Recent Books by Kenyon Authors

Lean'tin Bracks '94 H'08, African American Almanac: 400 Years of Triumph, Courage and Excellence (Visible Ink Press). Filled with brief biographies along with introductory historical essays, this one-volume encyclopedia is usefully divided into sections on topics such as civil rights, politics, education, religion, literature, music, business, and science.

William H. Gass '47 H'74, Life Sentences: Literary Judgments and Accounts (Knopf). The eminent novelist and critic gives us a rich collection of essays on writing, great authors, and even the aesthetic structure of the sentence.

John B. Hattendorf '64 H'97, Talking About Naval History (Naval War College Press). A prolific author and one of the great authorities on maritime history, Hattendorf here presents twenty recent essays on topics ranging from the Battle of Trafalgar to blockades and amphibious operations during the War of 1812.

Jennifer Gooch Hummer '87, Girl Unmoored (Fiction Studio). Hummer has written a witty, affecting coming-of-age novel about a girl named Apron who has lost her mother, can't rely on her father, and finds new friends—and grownup suffering—in a flower shop called Scent Appeal.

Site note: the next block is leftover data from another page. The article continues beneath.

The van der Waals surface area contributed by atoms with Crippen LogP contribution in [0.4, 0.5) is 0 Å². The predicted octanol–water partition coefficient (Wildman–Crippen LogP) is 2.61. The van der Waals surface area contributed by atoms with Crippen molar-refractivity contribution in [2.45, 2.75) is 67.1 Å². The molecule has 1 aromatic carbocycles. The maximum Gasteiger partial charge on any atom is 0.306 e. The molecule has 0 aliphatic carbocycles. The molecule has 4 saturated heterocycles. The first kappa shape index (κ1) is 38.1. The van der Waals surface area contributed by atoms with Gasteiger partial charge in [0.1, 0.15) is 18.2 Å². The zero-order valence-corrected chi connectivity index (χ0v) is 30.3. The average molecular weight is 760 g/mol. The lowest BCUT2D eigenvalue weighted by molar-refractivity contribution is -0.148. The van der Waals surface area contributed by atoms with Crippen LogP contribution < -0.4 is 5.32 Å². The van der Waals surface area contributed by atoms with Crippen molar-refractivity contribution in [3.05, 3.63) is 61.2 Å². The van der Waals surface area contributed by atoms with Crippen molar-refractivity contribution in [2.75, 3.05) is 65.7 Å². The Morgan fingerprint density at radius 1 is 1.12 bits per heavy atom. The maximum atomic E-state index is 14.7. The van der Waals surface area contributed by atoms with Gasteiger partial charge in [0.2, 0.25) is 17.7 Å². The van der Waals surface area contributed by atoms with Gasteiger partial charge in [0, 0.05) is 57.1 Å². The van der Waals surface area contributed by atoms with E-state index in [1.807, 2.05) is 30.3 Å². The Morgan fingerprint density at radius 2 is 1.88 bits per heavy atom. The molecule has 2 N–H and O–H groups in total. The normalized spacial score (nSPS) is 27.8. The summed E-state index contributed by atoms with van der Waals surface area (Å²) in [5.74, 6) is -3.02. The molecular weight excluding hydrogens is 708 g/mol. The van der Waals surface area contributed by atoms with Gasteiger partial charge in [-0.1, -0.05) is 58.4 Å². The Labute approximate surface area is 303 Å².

Eric D. Lehman '94, Insider's Guide to Connecticut (Globe Pequot Press). This handsome guide has it all, from “quintessential” Connecticut villages, to the state's “blue trails” and greenways, to the pizza legends of New Haven. And who knew that the state animal was the sperm whale?

Jim Reisler '80, Igniting the Flame: America's First Olympic Team (Lyons Press). Fascinating, colorful stories abound in this book about the ragtag group of fourteen athletes who in 1896 went off to the first modern international Olympic Games in Athens and essentially created America's Olympic movement.

Sarah Seidelmann '89, What the Walrus Knows: An Eccentric Field Guide to Working with Beastie Energies. Seidelmann advocates connecting with animals and nature as a way of connecting to self and finding more joy and magic in the world.

Jeff Yates '03, Fly Fishing Fairfield County: Secrets of Suburban Streams. Guiding anglers to Connecticut streams just north of New York City, Yates by extension encourages everyone to fish, explore—and protect—the waters in their own backyards. DeliciousFacebook FacebookStumbleUpon StumbleUponDigg Diggreddit reddit